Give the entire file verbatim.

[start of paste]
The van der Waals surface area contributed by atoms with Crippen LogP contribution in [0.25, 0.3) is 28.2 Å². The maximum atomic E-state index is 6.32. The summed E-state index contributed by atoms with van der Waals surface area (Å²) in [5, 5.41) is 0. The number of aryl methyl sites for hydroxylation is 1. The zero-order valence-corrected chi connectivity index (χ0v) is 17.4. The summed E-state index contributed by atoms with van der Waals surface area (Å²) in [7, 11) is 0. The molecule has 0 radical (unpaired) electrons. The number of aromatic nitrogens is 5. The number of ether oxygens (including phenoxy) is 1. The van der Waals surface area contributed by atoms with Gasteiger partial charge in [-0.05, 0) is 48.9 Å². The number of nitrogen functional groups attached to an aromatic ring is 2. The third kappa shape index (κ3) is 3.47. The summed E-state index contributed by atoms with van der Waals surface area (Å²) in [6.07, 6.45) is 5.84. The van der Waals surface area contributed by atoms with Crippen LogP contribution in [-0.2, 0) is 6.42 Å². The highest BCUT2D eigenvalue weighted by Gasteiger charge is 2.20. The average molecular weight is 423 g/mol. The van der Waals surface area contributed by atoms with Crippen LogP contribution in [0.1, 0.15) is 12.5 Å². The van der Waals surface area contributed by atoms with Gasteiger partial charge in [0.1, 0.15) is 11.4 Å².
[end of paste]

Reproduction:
The van der Waals surface area contributed by atoms with Crippen LogP contribution in [0.25, 0.3) is 28.2 Å². The maximum atomic E-state index is 6.32. The summed E-state index contributed by atoms with van der Waals surface area (Å²) in [5, 5.41) is 0. The number of aryl methyl sites for hydroxylation is 1. The zero-order valence-corrected chi connectivity index (χ0v) is 17.4. The summed E-state index contributed by atoms with van der Waals surface area (Å²) in [7, 11) is 0. The molecule has 0 radical (unpaired) electrons. The number of aromatic nitrogens is 5. The number of ether oxygens (including phenoxy) is 1. The van der Waals surface area contributed by atoms with Gasteiger partial charge in [-0.05, 0) is 48.9 Å². The number of nitrogen functional groups attached to an aromatic ring is 2. The third kappa shape index (κ3) is 3.47. The summed E-state index contributed by atoms with van der Waals surface area (Å²) in [6.07, 6.45) is 5.84. The van der Waals surface area contributed by atoms with Crippen LogP contribution in [-0.2, 0) is 6.42 Å². The highest BCUT2D eigenvalue weighted by Gasteiger charge is 2.20. The average molecular weight is 423 g/mol. The van der Waals surface area contributed by atoms with Crippen LogP contribution in [0.1, 0.15) is 12.5 Å². The van der Waals surface area contributed by atoms with Gasteiger partial charge in [0.1, 0.15) is 11.4 Å².